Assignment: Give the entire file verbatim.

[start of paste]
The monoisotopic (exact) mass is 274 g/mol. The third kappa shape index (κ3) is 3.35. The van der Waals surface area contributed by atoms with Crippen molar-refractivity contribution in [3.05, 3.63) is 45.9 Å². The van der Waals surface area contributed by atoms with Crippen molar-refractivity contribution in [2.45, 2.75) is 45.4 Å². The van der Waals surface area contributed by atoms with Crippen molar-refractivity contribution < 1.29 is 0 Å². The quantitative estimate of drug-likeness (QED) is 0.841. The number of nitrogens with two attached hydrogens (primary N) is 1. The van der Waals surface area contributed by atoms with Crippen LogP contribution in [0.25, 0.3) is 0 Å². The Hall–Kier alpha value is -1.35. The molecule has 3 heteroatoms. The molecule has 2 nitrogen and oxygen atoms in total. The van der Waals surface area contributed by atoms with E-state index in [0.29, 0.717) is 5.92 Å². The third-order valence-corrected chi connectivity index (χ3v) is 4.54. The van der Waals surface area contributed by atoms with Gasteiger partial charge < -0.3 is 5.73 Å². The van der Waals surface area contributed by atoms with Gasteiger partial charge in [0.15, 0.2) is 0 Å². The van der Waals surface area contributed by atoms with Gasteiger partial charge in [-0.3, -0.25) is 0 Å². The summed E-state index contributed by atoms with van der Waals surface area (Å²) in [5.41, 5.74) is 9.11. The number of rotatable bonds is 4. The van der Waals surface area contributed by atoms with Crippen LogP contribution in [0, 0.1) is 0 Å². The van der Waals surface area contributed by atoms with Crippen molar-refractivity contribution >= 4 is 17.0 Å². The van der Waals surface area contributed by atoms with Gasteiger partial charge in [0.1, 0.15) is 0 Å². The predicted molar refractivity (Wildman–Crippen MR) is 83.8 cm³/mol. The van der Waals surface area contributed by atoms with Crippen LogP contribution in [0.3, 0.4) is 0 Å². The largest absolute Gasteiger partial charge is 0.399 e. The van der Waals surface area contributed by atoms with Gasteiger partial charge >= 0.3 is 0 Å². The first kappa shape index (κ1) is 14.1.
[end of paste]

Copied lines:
The monoisotopic (exact) mass is 274 g/mol. The third kappa shape index (κ3) is 3.35. The van der Waals surface area contributed by atoms with Crippen molar-refractivity contribution in [3.05, 3.63) is 45.9 Å². The van der Waals surface area contributed by atoms with Crippen molar-refractivity contribution in [2.45, 2.75) is 45.4 Å². The van der Waals surface area contributed by atoms with Crippen molar-refractivity contribution < 1.29 is 0 Å². The quantitative estimate of drug-likeness (QED) is 0.841. The number of nitrogens with two attached hydrogens (primary N) is 1. The van der Waals surface area contributed by atoms with Crippen LogP contribution in [0.25, 0.3) is 0 Å². The Hall–Kier alpha value is -1.35. The molecule has 3 heteroatoms. The molecule has 2 nitrogen and oxygen atoms in total. The van der Waals surface area contributed by atoms with E-state index in [0.29, 0.717) is 5.92 Å². The third-order valence-corrected chi connectivity index (χ3v) is 4.54. The van der Waals surface area contributed by atoms with Gasteiger partial charge < -0.3 is 5.73 Å². The van der Waals surface area contributed by atoms with Gasteiger partial charge in [0.15, 0.2) is 0 Å². The van der Waals surface area contributed by atoms with Gasteiger partial charge in [-0.3, -0.25) is 0 Å². The summed E-state index contributed by atoms with van der Waals surface area (Å²) in [5.41, 5.74) is 9.11. The number of rotatable bonds is 4. The van der Waals surface area contributed by atoms with Crippen LogP contribution in [0, 0.1) is 0 Å². The van der Waals surface area contributed by atoms with Crippen molar-refractivity contribution >= 4 is 17.0 Å². The van der Waals surface area contributed by atoms with Gasteiger partial charge in [0.1, 0.15) is 0 Å². The predicted molar refractivity (Wildman–Crippen MR) is 83.8 cm³/mol. The van der Waals surface area contributed by atoms with Crippen LogP contribution in [0.3, 0.4) is 0 Å². The largest absolute Gasteiger partial charge is 0.399 e. The van der Waals surface area contributed by atoms with Gasteiger partial charge >= 0.3 is 0 Å². The first kappa shape index (κ1) is 14.1.